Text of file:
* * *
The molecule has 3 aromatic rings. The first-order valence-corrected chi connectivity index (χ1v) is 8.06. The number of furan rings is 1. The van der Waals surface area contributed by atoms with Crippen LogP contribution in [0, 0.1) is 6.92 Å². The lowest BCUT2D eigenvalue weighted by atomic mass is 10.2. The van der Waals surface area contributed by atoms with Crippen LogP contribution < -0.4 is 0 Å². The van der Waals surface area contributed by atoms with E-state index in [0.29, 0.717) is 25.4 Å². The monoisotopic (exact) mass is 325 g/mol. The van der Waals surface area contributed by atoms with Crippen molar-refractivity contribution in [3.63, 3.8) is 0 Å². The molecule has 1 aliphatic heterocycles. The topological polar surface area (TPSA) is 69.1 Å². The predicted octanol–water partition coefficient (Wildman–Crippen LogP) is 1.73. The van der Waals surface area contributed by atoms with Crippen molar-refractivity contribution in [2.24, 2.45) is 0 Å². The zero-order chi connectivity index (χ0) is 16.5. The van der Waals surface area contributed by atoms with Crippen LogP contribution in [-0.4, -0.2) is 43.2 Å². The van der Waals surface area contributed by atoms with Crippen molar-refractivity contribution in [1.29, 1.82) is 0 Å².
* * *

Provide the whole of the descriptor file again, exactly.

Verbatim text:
The molecule has 3 aromatic rings. The first-order valence-corrected chi connectivity index (χ1v) is 8.06. The number of furan rings is 1. The van der Waals surface area contributed by atoms with Crippen LogP contribution in [0, 0.1) is 6.92 Å². The lowest BCUT2D eigenvalue weighted by atomic mass is 10.2. The van der Waals surface area contributed by atoms with Crippen LogP contribution < -0.4 is 0 Å². The van der Waals surface area contributed by atoms with E-state index in [0.29, 0.717) is 25.4 Å². The monoisotopic (exact) mass is 325 g/mol. The van der Waals surface area contributed by atoms with Crippen molar-refractivity contribution in [3.63, 3.8) is 0 Å². The molecule has 1 aliphatic heterocycles. The topological polar surface area (TPSA) is 69.1 Å². The predicted octanol–water partition coefficient (Wildman–Crippen LogP) is 1.73. The van der Waals surface area contributed by atoms with Crippen molar-refractivity contribution in [2.24, 2.45) is 0 Å². The zero-order chi connectivity index (χ0) is 16.5. The van der Waals surface area contributed by atoms with Crippen LogP contribution in [-0.4, -0.2) is 43.2 Å². The van der Waals surface area contributed by atoms with Crippen molar-refractivity contribution in [1.29, 1.82) is 0 Å².